Saturday, May 28, 2005

Weak in you, the Force is...

Revenge of the Sith is apparently secretly subtitled: "The movie mofos will come see no matter what I do, so I'm just going to geek out on the CGI and not worry too much about the story." Ugh, it was bad! Like Mystery Science Theater bad, just with better special effects. I usually like to stay immersed in a movie, no matter how bad, but this one I just couldn't help making snarky comments about the wooden acting and laughable dialogue throughout. For every potentially powerful moment, like Anakin's offscreen slaughtering of the younglings and the final fight with Obi-Wan, there were five others that made me miss Jar-Jar Binks. And everything was unnecessarily over-the-top, like the aforementioned final fight in a river of molten lava! WTF?!!? Jedis have personal air conditioning units installed in those outfits?

Making things worse, everyone except Ian McDiarmid - who channeled an evil Bill Clinton via Darrell Hammond, while gleefully chewing on every scene he was in - phoned in their performances, afraid to stand up to Lucas and challenge their awful lines. We're not talking Mark Hammill and Carrie Fisher, here, but really good actors like Natalie Portman and Samuel Jackson. He should have his Director's Guild membership revoked. And whomever thought Hayden Christiansen was the right choice for Anakin/Vader needs to blacklisted from the industry.

You know what WAS good, though? Mad Hot Ballroom. A documentary about the New York City Public School's Ballroom Dancing Program for 5th graders - a 10-week class that culminates in a citywide competition - it's a wonderful peek into the world of three groups of adorable 10-year olds that made me long for that age again, a delicate balance of innocence and hyper-awareness. And the dancing is amazing! See it ASAP before it goes away. And then, buy the DVD.

Sunday, May 22, 2005

Take THAT, Jeter...

When is a three-run home run for the lead not a three-run home run for the lead? When a guy hits one in our corporate softball league.

I haven't hit a home run since before I got my first driver's permit more than 20 years ago, so it was rather annoying when my first at bat of the season was spoiled by one of the more ridiculous attempts at leveling the playing field I've ever come across. It wasn't more than a split second as the electric feeling traveled from my hands through my arms and up to my brain only to be processed as, "Shit! A home run out." Nevertheless, it was nice - a line drive over the left field fence. Went 1-for-2 overall with a single in my other at bat.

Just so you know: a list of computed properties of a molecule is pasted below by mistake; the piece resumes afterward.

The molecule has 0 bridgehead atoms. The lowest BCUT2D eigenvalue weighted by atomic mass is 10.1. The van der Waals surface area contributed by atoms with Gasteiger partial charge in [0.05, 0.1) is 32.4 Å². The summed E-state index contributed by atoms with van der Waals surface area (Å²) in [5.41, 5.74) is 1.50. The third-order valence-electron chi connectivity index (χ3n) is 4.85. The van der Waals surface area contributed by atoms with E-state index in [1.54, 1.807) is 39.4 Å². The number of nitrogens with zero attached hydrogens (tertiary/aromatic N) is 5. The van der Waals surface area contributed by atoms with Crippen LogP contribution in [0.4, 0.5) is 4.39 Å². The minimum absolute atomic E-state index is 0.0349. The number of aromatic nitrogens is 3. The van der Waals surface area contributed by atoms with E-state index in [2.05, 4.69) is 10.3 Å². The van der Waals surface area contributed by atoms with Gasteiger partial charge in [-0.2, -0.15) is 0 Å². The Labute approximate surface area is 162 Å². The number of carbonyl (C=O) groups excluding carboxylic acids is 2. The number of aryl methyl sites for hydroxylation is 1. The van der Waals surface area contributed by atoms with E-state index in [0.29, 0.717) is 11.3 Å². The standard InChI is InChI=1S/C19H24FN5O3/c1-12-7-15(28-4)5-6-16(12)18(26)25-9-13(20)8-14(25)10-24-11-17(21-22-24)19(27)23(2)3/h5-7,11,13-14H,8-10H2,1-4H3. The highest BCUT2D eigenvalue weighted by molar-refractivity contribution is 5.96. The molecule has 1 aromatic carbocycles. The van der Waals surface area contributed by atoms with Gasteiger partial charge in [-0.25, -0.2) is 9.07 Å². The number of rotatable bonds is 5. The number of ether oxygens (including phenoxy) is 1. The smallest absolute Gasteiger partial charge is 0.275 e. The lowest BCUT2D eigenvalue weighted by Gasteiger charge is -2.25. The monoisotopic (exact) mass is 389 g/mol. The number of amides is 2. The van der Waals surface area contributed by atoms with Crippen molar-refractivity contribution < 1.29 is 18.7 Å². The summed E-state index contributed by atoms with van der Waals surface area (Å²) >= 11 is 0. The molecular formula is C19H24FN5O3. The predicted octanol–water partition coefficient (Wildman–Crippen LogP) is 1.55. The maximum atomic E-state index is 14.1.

It was a similar mix on the field where I ironically ended up playing shortstop with a couple of great plays and a couple of ugly errors. Unlike the home run out, there was no moral victory in the errors. Just plain ugly. But my best play, a diving stop, scrambling off my ass and firing to first to end the inning, was downright purty.

Ultimately, thanks to a pitcher who couldn't get the ball over the plate - in SLOW pitch softball! - we got whipped 13-2 over 5 innings, before the game was called on account of darkness. Dude walked the first FIVE batters, and at least 10 more over the rest of the game!!! Our team name, "The Bad News," ended up being prophetic, as was the other team's - Thunder.

It was definitely fun, though. And now, I'm sore as hell since I didn't bother to stretch beforehand and every single muscle hurts. It's a good hurt, though, the kind that comes from exercise. And fun.

Meanwhile, the Mets currently have a 3-0 lead over the Yankees after 4.5 innings, so it's looking like I have a free lunch coming tomorrow. Have to be sure to eat a light dinner tonight!

Friday, May 20, 2005 email

If you've written me there in the past three or four weeks - possibly even a bit longer - I haven't received it because I haven't checked the account in at least that long. It gets tons of spam and once I let more than 2-3 days pass without checking it, as I did a while back, it gets out of hand. Like more than 1000 spam emails/week kind of "out of hand." Lord only knows how much is in there right now and whenever I get around to checking it again, I'm just going to delete the whole shebang.

If you've written me there (or, inexplicably, left a comment on my LiveJournal account) and haven't received a response, write me again at my Yahoo! address instead. (Yes, I know, smartasses! That's no guarantee that I'll respond, but at least I'll know you wrote and be able to feel guilty about it!)